Google engineer's lawsuit says liberal views got him fired

The lawsuit follows a suit filed last month by James Damore, author of the infamous “Google Memo.”

Richard Nieva Former senior reporter
Richard Nieva was a senior reporter for CNET News, focusing on Google and Yahoo. He previously worked for PandoDaily and Fortune Magazine, and his writing has appeared in The New York Times, on CNNMoney.com and on CJR.org.
Richard Nieva
2 min read

Another fired Google employee is suing the company. 

Claudia Cruz/CNET

Google has another lawsuit related to diversity on its hands.

The search giant is being sued for discrimination, harassment, retaliation and wrongful termination by a fired engineer named Tim Chevalier. The complaint was filed Wednesday in San Francisco County Superior Court. 

The lawsuit was reported earlier by Gizmodo.

The suit comes on the heels of a suit filed last month by James Damore, a Google engineer who was fired after circulating a now infamous 33,000-word memo about diversity at the company. The lawsuit claimed Google discriminates against white men and conservatives.

In the lawsuit filed Wednesday, Chevalier, who is disabled and transgender, said Google fired him because of posts related to diversity he made on Google's internal messaging forums, as well as its Google+ social network. The lawsuit says Chevalier posted content on the forums that pushed back against online bullying directed toward people of color and those in the LGBT community. One post in question criticized Damore's memo, calling it "misogynistic."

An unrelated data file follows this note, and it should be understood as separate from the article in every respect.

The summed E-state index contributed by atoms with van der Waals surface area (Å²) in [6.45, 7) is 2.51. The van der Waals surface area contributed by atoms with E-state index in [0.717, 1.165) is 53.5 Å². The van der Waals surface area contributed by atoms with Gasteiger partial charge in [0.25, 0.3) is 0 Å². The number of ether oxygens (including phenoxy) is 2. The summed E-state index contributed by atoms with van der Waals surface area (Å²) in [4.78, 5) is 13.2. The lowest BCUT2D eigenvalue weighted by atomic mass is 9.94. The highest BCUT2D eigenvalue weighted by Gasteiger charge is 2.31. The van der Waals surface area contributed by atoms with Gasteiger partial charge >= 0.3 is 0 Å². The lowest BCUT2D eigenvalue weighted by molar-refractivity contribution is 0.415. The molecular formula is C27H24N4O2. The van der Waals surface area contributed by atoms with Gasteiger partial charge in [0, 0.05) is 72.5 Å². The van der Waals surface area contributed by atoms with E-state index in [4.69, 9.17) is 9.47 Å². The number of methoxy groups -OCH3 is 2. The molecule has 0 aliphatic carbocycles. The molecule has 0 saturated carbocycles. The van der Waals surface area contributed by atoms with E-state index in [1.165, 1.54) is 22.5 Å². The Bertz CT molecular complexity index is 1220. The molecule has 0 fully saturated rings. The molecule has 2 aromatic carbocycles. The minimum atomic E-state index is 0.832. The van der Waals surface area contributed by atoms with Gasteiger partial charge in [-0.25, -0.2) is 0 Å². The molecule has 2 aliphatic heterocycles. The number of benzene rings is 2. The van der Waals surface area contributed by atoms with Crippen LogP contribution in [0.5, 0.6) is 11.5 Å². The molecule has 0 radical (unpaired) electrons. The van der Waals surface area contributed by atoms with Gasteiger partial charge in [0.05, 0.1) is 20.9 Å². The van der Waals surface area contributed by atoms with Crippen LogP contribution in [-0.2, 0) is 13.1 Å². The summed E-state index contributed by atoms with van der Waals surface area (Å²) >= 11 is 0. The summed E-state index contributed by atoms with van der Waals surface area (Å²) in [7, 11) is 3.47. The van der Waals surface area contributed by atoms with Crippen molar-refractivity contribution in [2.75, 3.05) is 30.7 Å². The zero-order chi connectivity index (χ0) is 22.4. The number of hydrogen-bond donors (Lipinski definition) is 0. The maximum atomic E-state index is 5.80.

"It is a cruel irony that Google attempted to justify firing me by claiming that my social networking posts showed bias against my harassers," Chevalier said in a statement. "The anti-discrimination laws are meant to protect marginalized and underrepresented groups -- not those who attack them."

The suit comes as Google grapples with controversies regarding diversity, race and gender. Damore's memo, which became public last August, argued that a gender gap exists not because of sexism, but partly because of "biological" differences between men and women. Shortly after the memo began to make national headlines, he was fired by Google CEO Sundar Pichai.

Last week, the US National Labor Relations Board said Google didn't break the law when it fired Damore. The agency said Google fired the computer engineer not for expressing dissenting views or criticism, but over "unprotected discriminatory statements" in his memo.

Wednesday's lawsuit is another window into the internal of workings of Google's culture.

"An important part of our culture is lively debate," a Google spokeswoman said in a statement. "But like any workplace, that doesn't mean anything goes. All employees acknowledge our code of conduct and other workplace policies, under which promoting harmful stereotypes based on race or gender is prohibited. 

"This is a very standard expectation that most employers have of their employees. The overwhelming majority of our employees communicate in a way that is consistent with our policies. But when an employee does not, it is something we must take seriously. We always make our decision without any regard to the employee's political views."

Chevalier worked at Google from December 2015 to November 2017 as a site reliability engineer. The lawsuit seeks damages for lost wages, emotional distress and punitive damages.

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